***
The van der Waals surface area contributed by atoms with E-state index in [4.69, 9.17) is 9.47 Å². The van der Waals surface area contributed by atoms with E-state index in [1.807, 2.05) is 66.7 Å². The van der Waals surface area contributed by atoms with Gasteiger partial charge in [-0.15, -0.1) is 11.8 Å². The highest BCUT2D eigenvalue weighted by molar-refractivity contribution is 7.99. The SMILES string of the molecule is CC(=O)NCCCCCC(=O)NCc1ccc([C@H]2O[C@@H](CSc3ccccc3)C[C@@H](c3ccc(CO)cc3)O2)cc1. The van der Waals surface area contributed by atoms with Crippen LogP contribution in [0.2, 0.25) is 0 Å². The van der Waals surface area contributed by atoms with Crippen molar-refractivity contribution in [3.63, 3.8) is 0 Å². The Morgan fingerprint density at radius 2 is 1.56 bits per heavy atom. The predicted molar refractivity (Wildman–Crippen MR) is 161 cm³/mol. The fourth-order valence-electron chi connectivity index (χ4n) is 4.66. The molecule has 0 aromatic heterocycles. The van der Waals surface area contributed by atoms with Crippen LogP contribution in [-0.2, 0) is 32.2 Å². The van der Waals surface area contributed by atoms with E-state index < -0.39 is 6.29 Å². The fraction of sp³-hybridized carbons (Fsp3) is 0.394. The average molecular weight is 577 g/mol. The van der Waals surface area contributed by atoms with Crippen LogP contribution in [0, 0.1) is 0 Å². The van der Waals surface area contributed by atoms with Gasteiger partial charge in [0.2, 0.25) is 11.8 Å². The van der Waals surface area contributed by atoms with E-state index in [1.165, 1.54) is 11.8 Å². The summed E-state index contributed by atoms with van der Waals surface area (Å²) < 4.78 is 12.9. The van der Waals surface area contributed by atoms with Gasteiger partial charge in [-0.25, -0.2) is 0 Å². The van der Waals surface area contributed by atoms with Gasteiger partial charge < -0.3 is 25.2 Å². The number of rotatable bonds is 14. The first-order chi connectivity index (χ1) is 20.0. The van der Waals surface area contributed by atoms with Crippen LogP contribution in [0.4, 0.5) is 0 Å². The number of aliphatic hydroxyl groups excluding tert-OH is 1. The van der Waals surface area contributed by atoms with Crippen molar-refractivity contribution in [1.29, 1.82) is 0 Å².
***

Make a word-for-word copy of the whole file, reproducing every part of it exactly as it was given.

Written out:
The van der Waals surface area contributed by atoms with E-state index in [4.69, 9.17) is 9.47 Å². The van der Waals surface area contributed by atoms with E-state index in [1.807, 2.05) is 66.7 Å². The van der Waals surface area contributed by atoms with Gasteiger partial charge in [-0.15, -0.1) is 11.8 Å². The highest BCUT2D eigenvalue weighted by molar-refractivity contribution is 7.99. The SMILES string of the molecule is CC(=O)NCCCCCC(=O)NCc1ccc([C@H]2O[C@@H](CSc3ccccc3)C[C@@H](c3ccc(CO)cc3)O2)cc1. The van der Waals surface area contributed by atoms with Crippen LogP contribution in [0.2, 0.25) is 0 Å². The van der Waals surface area contributed by atoms with Crippen molar-refractivity contribution in [3.63, 3.8) is 0 Å². The Morgan fingerprint density at radius 2 is 1.56 bits per heavy atom. The predicted molar refractivity (Wildman–Crippen MR) is 161 cm³/mol. The fourth-order valence-electron chi connectivity index (χ4n) is 4.66. The molecule has 0 aromatic heterocycles. The van der Waals surface area contributed by atoms with Crippen LogP contribution in [-0.2, 0) is 32.2 Å². The van der Waals surface area contributed by atoms with E-state index < -0.39 is 6.29 Å². The fraction of sp³-hybridized carbons (Fsp3) is 0.394. The average molecular weight is 577 g/mol. The van der Waals surface area contributed by atoms with Crippen LogP contribution in [0, 0.1) is 0 Å². The van der Waals surface area contributed by atoms with Gasteiger partial charge in [0.2, 0.25) is 11.8 Å². The van der Waals surface area contributed by atoms with E-state index in [1.165, 1.54) is 11.8 Å². The summed E-state index contributed by atoms with van der Waals surface area (Å²) < 4.78 is 12.9. The van der Waals surface area contributed by atoms with Gasteiger partial charge in [-0.25, -0.2) is 0 Å². The van der Waals surface area contributed by atoms with Gasteiger partial charge < -0.3 is 25.2 Å². The number of rotatable bonds is 14. The first-order chi connectivity index (χ1) is 20.0. The van der Waals surface area contributed by atoms with Crippen LogP contribution in [0.4, 0.5) is 0 Å². The number of aliphatic hydroxyl groups excluding tert-OH is 1. The van der Waals surface area contributed by atoms with Crippen molar-refractivity contribution in [1.29, 1.82) is 0 Å².